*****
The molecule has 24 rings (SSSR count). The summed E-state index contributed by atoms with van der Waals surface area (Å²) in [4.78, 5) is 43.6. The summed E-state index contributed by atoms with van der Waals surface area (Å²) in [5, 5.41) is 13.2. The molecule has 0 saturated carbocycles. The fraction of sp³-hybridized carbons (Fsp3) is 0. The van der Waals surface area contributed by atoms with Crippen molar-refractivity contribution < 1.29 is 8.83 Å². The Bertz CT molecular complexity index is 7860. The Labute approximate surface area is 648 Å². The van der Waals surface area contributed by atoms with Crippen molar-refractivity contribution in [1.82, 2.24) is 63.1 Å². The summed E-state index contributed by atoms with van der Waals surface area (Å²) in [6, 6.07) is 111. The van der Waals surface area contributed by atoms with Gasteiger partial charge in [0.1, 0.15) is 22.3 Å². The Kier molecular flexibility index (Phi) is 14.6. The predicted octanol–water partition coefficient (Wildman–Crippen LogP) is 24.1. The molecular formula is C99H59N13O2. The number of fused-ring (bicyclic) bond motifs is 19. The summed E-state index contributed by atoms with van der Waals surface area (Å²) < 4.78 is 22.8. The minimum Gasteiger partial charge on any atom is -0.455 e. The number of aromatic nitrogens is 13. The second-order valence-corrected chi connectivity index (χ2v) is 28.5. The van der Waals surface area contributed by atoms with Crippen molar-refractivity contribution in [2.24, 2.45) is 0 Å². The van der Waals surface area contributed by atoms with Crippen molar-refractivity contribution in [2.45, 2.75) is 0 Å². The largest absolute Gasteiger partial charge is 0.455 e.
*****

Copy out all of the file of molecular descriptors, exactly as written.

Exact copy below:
The molecule has 24 rings (SSSR count). The summed E-state index contributed by atoms with van der Waals surface area (Å²) in [4.78, 5) is 43.6. The summed E-state index contributed by atoms with van der Waals surface area (Å²) in [5, 5.41) is 13.2. The molecule has 0 saturated carbocycles. The fraction of sp³-hybridized carbons (Fsp3) is 0. The van der Waals surface area contributed by atoms with Crippen molar-refractivity contribution < 1.29 is 8.83 Å². The Bertz CT molecular complexity index is 7860. The Labute approximate surface area is 648 Å². The van der Waals surface area contributed by atoms with Crippen molar-refractivity contribution in [1.82, 2.24) is 63.1 Å². The summed E-state index contributed by atoms with van der Waals surface area (Å²) in [6, 6.07) is 111. The van der Waals surface area contributed by atoms with Gasteiger partial charge in [0.1, 0.15) is 22.3 Å². The Kier molecular flexibility index (Phi) is 14.6. The predicted octanol–water partition coefficient (Wildman–Crippen LogP) is 24.1. The molecular formula is C99H59N13O2. The number of fused-ring (bicyclic) bond motifs is 19. The summed E-state index contributed by atoms with van der Waals surface area (Å²) < 4.78 is 22.8. The minimum Gasteiger partial charge on any atom is -0.455 e. The number of aromatic nitrogens is 13. The second-order valence-corrected chi connectivity index (χ2v) is 28.5. The van der Waals surface area contributed by atoms with Crippen molar-refractivity contribution in [2.24, 2.45) is 0 Å². The van der Waals surface area contributed by atoms with Crippen molar-refractivity contribution in [2.45, 2.75) is 0 Å². The largest absolute Gasteiger partial charge is 0.455 e.